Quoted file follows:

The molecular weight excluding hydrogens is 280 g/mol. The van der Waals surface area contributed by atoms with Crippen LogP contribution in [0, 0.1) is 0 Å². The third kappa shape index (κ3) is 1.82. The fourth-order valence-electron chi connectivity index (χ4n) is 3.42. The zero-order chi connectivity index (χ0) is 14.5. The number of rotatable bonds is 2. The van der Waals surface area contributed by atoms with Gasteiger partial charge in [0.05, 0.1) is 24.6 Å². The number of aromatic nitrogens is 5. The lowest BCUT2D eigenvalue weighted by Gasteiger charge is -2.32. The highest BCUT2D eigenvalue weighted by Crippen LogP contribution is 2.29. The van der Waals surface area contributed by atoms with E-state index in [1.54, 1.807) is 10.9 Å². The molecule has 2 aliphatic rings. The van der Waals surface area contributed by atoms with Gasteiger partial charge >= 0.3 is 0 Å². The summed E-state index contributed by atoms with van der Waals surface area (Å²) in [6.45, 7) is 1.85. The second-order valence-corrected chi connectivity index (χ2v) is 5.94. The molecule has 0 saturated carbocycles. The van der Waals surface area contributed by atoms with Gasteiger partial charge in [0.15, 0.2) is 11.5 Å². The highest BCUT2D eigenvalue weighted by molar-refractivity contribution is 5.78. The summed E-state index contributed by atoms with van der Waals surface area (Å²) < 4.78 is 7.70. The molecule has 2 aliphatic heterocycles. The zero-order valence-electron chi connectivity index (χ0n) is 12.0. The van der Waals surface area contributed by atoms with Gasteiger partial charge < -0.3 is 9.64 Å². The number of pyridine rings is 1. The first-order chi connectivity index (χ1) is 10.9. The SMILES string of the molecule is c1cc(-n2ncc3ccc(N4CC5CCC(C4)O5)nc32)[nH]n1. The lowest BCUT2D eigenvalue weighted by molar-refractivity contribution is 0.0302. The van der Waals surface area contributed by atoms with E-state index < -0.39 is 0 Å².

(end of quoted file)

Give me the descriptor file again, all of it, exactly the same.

The molecular weight excluding hydrogens is 280 g/mol. The van der Waals surface area contributed by atoms with Crippen LogP contribution in [0, 0.1) is 0 Å². The third kappa shape index (κ3) is 1.82. The fourth-order valence-electron chi connectivity index (χ4n) is 3.42. The zero-order chi connectivity index (χ0) is 14.5. The number of rotatable bonds is 2. The van der Waals surface area contributed by atoms with Gasteiger partial charge in [0.05, 0.1) is 24.6 Å². The number of aromatic nitrogens is 5. The lowest BCUT2D eigenvalue weighted by Gasteiger charge is -2.32. The highest BCUT2D eigenvalue weighted by Crippen LogP contribution is 2.29. The van der Waals surface area contributed by atoms with E-state index in [1.54, 1.807) is 10.9 Å². The molecule has 2 aliphatic rings. The van der Waals surface area contributed by atoms with Gasteiger partial charge >= 0.3 is 0 Å². The summed E-state index contributed by atoms with van der Waals surface area (Å²) in [6.45, 7) is 1.85. The second-order valence-corrected chi connectivity index (χ2v) is 5.94. The molecule has 0 saturated carbocycles. The van der Waals surface area contributed by atoms with Gasteiger partial charge in [0.15, 0.2) is 11.5 Å². The highest BCUT2D eigenvalue weighted by molar-refractivity contribution is 5.78. The summed E-state index contributed by atoms with van der Waals surface area (Å²) < 4.78 is 7.70. The molecule has 2 aliphatic heterocycles. The zero-order valence-electron chi connectivity index (χ0n) is 12.0. The van der Waals surface area contributed by atoms with Gasteiger partial charge < -0.3 is 9.64 Å². The number of pyridine rings is 1. The first-order chi connectivity index (χ1) is 10.9. The SMILES string of the molecule is c1cc(-n2ncc3ccc(N4CC5CCC(C4)O5)nc32)[nH]n1. The lowest BCUT2D eigenvalue weighted by molar-refractivity contribution is 0.0302. The van der Waals surface area contributed by atoms with E-state index < -0.39 is 0 Å².